OMB Peezy's introduction to most of his listeners is one of the best ways a newcomer has stepped onto the scene in recent memory. In December of 2016, he released "Lay Down," which is a perfect combination of the 20-year-old's recent travels. The beat was originally used for Cleveland rapper Lil Cray's "Indicted," which flips a sample from classic Bay Area joint "It's Going Down Tonight." by Celly Cel. That's important to note because at 12, Peezy moved with his mom from Mobile, Alabama to Sacramento, California. But vocally, Peezy is all Alabama, which is why the track stands out so much.
His voice is an infectious whine, not unlike the early recordings of Baton Rouge legend, Boosie Bad Azz. Joining the elements—despite its weirdness—is something Peezy is accustomed to. "I know me as a person," he told me during a recent phone call. "As a kid, I was quiet. But as a teen, I started to do a lot of wild shit because that just grew to be my personality. I noticed when people tried to tell me what I should do, I always caught myself going back to my old ways, even if they did give me some good advice."
"Lay Down" made a believer out of many. Earlier this year, Peezy signed to Bay legend E-40's Sick Wid It Records, eventually grabbing a deal with 300. Today, he's announcing his debut EP, Humble Beginnings, which is scheduled for an October release and is exclusively produced by Cardo (who's also worked with the likes of Drake, Kendrick Lamar, and Jeezy, among others). He says he learned a lot in the process of putting together an entire body of work. "All my life, if I wasn't feeling something, I'd just stop it and move onto the next thing. But I learned that putting a whole tape together, you could record one song that you don't like but that don't mean you gotta put it on the tape. I'm sitting on 90-95 songs right now. But I'm only putting six songs on Humble Beginnings."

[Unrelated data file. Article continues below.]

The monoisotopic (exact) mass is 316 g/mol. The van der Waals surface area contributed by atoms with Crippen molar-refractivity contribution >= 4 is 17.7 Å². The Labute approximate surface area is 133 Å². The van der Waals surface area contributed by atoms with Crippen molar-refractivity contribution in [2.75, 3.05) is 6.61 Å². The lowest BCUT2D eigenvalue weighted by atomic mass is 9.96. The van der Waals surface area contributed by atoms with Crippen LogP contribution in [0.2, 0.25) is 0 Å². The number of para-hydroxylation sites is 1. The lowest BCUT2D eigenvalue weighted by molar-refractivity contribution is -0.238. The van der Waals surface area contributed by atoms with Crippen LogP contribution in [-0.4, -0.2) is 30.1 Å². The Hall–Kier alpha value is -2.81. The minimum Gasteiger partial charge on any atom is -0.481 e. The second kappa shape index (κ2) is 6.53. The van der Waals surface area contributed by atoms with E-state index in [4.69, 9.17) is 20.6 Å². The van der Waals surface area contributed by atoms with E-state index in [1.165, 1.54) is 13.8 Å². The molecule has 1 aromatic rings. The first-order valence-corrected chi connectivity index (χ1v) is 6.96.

Today, we're premiering Peezy's newest track, "Pressure," which like "Lay Down" shows his ability to squeeze an abundance of words into each bar. Oddly enough, he says people from the West Coast are still surprised that such lyrical prowess can come from a native southerner. "Most people always hit me with, 'I ain't think you was that lyrical.' They never met nobody like me from the south," he explained. "Not to downplay nobody, because I know a lot of people from the south who really lyrical. Big K.R.I.T. and shit like that. But people on the West Coast say they never heard nobody that can use these type of beats and be where I'm from and talk the shit I'm talking. So that might be a surprise to people. I'm reality rap. No gangsta rap. I'm just telling my story."
Listen to "Pressure" below.
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